When the atmosphere is (almost) more important than the food

When the atmosphere is (almost) more important than the food

457
0
Print Print
Email Email

I’m sure I’ve written and said this many times before but there simply are times when the atmosphere of the meal overwhelms the food.  It can happen in a loft in SoHo, an apartment in Milan or a gite in Provence.  And it happened again to me the day I wrote this.

I was eating with a dear friend (that’s surely part of it) besides a garden (that too) in perfect weather (70 degrees and sunny with no humidity) with the hustle-bustle of Paris seemingly very far away.  And while the meal was absolutely dreadful from start to finish (her statement – and she rarely is given to hyperbole – was that her chicken was the worst she’s had in ten years.)  And my soup and main were pathetic as well, saved only by a nicely, properly chilled Beaujolais.

Whom you’re eating with is certainly part of it.   But as long as I’ve been in love with Colette and loved being with her, I’ve not always loved our meals together.  I do remember with great passion a meal we had high up in the Rockies one fall, when everything seemed to focus on just the two of us and the food was incidental.

But I’ve also been with others whom I’ve really liked and not come away with fond memories.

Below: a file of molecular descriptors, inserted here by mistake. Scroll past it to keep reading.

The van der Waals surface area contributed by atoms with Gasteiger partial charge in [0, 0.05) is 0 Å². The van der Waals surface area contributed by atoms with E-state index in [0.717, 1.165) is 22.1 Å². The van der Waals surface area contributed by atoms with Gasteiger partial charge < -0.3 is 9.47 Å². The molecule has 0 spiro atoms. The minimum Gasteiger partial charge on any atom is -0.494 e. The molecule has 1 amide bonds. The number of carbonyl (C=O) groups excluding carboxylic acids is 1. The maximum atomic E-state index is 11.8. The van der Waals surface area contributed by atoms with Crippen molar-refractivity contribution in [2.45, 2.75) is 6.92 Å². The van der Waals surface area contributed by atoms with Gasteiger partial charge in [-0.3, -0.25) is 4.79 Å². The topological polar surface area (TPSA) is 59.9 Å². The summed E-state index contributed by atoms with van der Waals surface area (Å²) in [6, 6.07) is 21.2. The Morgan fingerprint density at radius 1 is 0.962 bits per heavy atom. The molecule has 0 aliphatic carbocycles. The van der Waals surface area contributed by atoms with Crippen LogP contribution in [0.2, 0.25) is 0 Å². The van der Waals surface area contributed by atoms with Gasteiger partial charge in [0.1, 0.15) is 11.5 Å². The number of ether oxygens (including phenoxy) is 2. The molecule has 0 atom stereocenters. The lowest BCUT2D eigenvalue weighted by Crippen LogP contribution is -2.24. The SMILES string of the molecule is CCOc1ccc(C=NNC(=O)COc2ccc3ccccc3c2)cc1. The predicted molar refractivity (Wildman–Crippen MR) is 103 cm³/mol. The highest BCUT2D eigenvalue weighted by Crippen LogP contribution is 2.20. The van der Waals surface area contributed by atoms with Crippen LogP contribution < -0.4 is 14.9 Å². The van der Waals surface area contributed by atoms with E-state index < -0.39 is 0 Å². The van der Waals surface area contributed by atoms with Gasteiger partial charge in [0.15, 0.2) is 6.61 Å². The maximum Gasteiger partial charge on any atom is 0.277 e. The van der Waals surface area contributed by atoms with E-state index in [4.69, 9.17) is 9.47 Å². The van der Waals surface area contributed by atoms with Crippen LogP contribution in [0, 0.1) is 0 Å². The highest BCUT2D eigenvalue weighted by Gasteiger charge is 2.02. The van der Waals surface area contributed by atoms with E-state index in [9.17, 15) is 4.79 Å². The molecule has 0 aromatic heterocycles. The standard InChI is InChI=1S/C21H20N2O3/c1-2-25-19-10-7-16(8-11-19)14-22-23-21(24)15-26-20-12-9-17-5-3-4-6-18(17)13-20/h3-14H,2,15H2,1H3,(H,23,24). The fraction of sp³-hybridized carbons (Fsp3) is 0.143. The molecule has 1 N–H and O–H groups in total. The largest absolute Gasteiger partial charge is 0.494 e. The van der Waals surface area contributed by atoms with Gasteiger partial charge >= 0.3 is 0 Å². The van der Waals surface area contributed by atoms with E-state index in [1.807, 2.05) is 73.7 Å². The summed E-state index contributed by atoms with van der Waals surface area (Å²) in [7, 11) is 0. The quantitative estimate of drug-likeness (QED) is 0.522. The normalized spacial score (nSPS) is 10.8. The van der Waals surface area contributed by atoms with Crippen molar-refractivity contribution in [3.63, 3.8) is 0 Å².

I also think the setting alone can trump the food.  When you’re at the mountain hut on the Mt Blanc range having a pizza, the crust can be soggy and the wine rotgut, but one look up at the snowy pyramid with its evanescent wisps and plumes of clouds and it’s not so bad.

On the other hand, I recall some crepes on a ferry landing in Brittany overlooking the Atlantic that didn’t match the view.

I also think the ambiance, in the sense of the surround, can over-ride the meal.  I think back on my first meal as an adolescent in a Parisian brasserie; the glitter, brass, velvet, lights and lighting and hustle and bustle of waiters in black and white.  Who knew whether the choucroute was any good or just industrial crap?  It was heavenly.

Although, I remember how disappointed I was meeting an old friend at Le Train Bleu a few years ago and despite the warm friendship and spectacular murals, not being able to gag down the rillettes they were so bad.

And finally, the weather.  If you’re seated and comfortable, the sun at your back but not blinding anyone, the wind wafting lightly and the humidity controlled, you can sit forever munching.

But, if you’re freezing cold at the Pavillon Puebla in the Buttes Chaumont, dripping from the rain at Le Reminet or roasting in heat along the Seine, forget the food.

In any case, Madame and my meal were bad but we had a great time; would I return ever, of course not, but I’d certainly reproduce the other factors.

Well, I won’t reveal where I was for this dreadful meal because I don’t want to have any memory trace of it left with you but you can find a pretty good one at:

Le Reminet

3, rue des Grands-Degres, 5th (Metro : St Michel, Maubert-Mutualite)

T : 01.44.07.04.24

Open 7/7

Lunch menu 13.50 €, dinner a la carte 40-60 €.

©2009 John A. Talbott

NO COMMENTS

LEAVE A REPLY